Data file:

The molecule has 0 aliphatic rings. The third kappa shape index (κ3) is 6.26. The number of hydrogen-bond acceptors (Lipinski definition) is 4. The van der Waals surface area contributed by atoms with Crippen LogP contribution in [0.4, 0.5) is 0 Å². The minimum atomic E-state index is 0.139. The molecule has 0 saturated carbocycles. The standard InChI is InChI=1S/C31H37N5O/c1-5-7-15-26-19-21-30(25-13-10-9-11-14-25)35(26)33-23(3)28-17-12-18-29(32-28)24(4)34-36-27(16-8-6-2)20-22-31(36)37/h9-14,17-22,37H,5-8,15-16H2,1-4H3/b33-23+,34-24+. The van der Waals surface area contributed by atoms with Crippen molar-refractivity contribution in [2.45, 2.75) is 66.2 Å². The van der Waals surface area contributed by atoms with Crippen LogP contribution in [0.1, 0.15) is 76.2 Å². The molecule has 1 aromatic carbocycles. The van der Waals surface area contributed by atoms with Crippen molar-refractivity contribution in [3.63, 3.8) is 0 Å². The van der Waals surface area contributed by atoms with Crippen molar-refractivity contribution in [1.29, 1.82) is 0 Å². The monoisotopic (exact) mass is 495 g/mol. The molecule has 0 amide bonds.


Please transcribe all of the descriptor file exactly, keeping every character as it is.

The molecule has 0 aliphatic rings. The third kappa shape index (κ3) is 6.26. The number of hydrogen-bond acceptors (Lipinski definition) is 4. The van der Waals surface area contributed by atoms with Crippen LogP contribution in [0.4, 0.5) is 0 Å². The minimum atomic E-state index is 0.139. The molecule has 0 saturated carbocycles. The standard InChI is InChI=1S/C31H37N5O/c1-5-7-15-26-19-21-30(25-13-10-9-11-14-25)35(26)33-23(3)28-17-12-18-29(32-28)24(4)34-36-27(16-8-6-2)20-22-31(36)37/h9-14,17-22,37H,5-8,15-16H2,1-4H3/b33-23+,34-24+. The van der Waals surface area contributed by atoms with Crippen molar-refractivity contribution in [2.45, 2.75) is 66.2 Å². The van der Waals surface area contributed by atoms with Crippen LogP contribution in [0.1, 0.15) is 76.2 Å². The molecule has 1 aromatic carbocycles. The van der Waals surface area contributed by atoms with Crippen molar-refractivity contribution in [3.63, 3.8) is 0 Å². The van der Waals surface area contributed by atoms with Crippen molar-refractivity contribution in [1.29, 1.82) is 0 Å². The monoisotopic (exact) mass is 495 g/mol. The molecule has 0 amide bonds.